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Journal Title:

International Journal of Retina and Vitreous

Volume:

Volume 3, Number 1

Publisher:

BioMed Central | 2017-12, Pages 5-5

Type of Work:

Article | Final Publisher PDF

Abstract: BackgroundTo compare a near decade of follow-up, newer control cohort data, use of both the societal and third party insurer cost perspectives, and integration of unilateral-bilateral therapy on the comparative effectiveness and cost-effectiveness of intravitreal ranibizumab therapy for neovascular, age-related macular degeneration AMD.MethodsValue-Based Medicine®, 12-year, combined-eye model, cost-utility analysis employing MARINA and HORIZON clinical trial data. Preference-based comparative effectiveness outcomes were quantified in 1 QALY quality-adjusted life-year gain, and 2 percent improvement in quality-of-life, while cost-effectiveness outcomes were quantified in 3 the cost-utility ratio CUR and financial return-on-investment ROI to society.ResultsUsing MARINA and HORIZON trial data and a meta-analysis control cohort after 24 months, ranibizumab therapy conferred a combined-eye patient value quality-of-life gain of 16.3%, versus 10.4% found in 2006. The two-year direct ophthalmic medical cost for ranibizumab therapy was $46,450, a 33.8% real dollar decrease from 2006. The societal cost perspective CUR was −$242,920-QALY, indicating a $282,517 financial return-on-investment ROI, or 12.3%-year to society for direct ophthalmic medical costs expended. The 3rd party insurer CUR ranged from $21,199-QALY utilizing all direct, medical costs, to $69,591-QALY using direct ophthalmic medical costs.ConclusionsRanibizumab therapy for neovascular AMD in 2015, considering treatment of both eyes, conferred greater patient value gain comparative effectiveness and improved cost-effectiveness than in 2006, as well as a large monetary return-on-investment to the Gross Domestic Product and nation’s wealth. The model herein integrates important novel features for neovascular age-related macular degeneration, vitreoretinal cost effectiveness analyses, including: 1 treatment of both eyes, 2 a long-term, untreated control cohort, and 3 the use of societal costs.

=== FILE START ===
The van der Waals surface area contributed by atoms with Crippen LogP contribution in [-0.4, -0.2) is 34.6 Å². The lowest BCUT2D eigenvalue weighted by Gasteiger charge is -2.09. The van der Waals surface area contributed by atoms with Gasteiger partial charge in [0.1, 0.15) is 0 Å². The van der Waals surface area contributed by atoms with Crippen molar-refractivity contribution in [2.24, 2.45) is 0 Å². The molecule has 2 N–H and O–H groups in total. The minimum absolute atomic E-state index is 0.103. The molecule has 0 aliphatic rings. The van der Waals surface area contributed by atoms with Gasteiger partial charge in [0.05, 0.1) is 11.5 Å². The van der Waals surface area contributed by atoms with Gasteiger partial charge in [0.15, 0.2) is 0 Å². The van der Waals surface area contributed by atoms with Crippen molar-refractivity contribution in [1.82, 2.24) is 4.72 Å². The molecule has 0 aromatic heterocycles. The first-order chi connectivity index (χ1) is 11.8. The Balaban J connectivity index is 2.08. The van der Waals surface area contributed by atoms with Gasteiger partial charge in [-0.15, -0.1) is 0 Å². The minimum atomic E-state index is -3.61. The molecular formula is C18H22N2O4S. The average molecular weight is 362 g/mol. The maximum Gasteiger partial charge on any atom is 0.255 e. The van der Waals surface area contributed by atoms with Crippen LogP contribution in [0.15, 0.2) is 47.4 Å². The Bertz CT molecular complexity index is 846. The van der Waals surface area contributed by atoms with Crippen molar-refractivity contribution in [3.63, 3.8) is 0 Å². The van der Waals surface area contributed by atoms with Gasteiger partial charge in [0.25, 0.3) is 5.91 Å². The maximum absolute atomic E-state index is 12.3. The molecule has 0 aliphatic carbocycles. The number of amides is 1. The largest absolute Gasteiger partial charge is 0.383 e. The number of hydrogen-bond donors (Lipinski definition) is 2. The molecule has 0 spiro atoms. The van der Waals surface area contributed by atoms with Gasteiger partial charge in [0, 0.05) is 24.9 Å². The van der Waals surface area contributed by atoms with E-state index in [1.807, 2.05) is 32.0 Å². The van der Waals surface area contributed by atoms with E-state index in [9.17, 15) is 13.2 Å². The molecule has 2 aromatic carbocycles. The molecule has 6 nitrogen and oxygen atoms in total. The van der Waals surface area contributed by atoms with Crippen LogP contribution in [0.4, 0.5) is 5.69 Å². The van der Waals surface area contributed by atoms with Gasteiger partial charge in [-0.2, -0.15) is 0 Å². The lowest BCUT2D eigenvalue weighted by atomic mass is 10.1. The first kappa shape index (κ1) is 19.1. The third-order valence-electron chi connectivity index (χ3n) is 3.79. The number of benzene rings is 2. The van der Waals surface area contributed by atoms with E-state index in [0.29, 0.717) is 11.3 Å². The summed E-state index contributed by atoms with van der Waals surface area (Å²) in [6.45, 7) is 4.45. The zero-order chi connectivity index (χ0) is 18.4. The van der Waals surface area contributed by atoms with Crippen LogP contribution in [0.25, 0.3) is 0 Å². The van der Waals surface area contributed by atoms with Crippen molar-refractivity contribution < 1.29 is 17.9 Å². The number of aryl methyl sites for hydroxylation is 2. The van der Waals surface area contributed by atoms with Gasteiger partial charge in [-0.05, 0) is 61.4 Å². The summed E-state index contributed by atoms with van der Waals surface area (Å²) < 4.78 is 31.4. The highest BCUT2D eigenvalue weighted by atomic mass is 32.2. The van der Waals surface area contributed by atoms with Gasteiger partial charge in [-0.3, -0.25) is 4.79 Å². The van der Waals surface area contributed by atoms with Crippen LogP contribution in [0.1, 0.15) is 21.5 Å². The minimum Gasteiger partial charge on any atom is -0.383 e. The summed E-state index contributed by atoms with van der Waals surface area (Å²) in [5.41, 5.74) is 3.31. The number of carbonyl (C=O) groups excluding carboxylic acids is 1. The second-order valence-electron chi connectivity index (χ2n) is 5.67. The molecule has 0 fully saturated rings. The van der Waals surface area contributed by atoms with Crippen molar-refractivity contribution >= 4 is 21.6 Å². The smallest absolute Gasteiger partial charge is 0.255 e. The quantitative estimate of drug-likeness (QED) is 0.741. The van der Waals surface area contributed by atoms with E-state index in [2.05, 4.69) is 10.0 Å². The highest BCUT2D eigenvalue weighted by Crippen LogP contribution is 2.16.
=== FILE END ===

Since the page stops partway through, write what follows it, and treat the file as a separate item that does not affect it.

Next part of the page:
Subjects: Health Sciences, Opthamology - Health Sciences, Rehabilitation and Therapy - Keywords: Ranibizumab - Cost-utility analysis - Age-related macular degeneration - Clinical cost-utility model -



Author: Gary Brown, Melissa Brown, Heidi B. Lieske, Adam Turpcu, Yamina Rajput,

Source: https://open.library.emory.edu/



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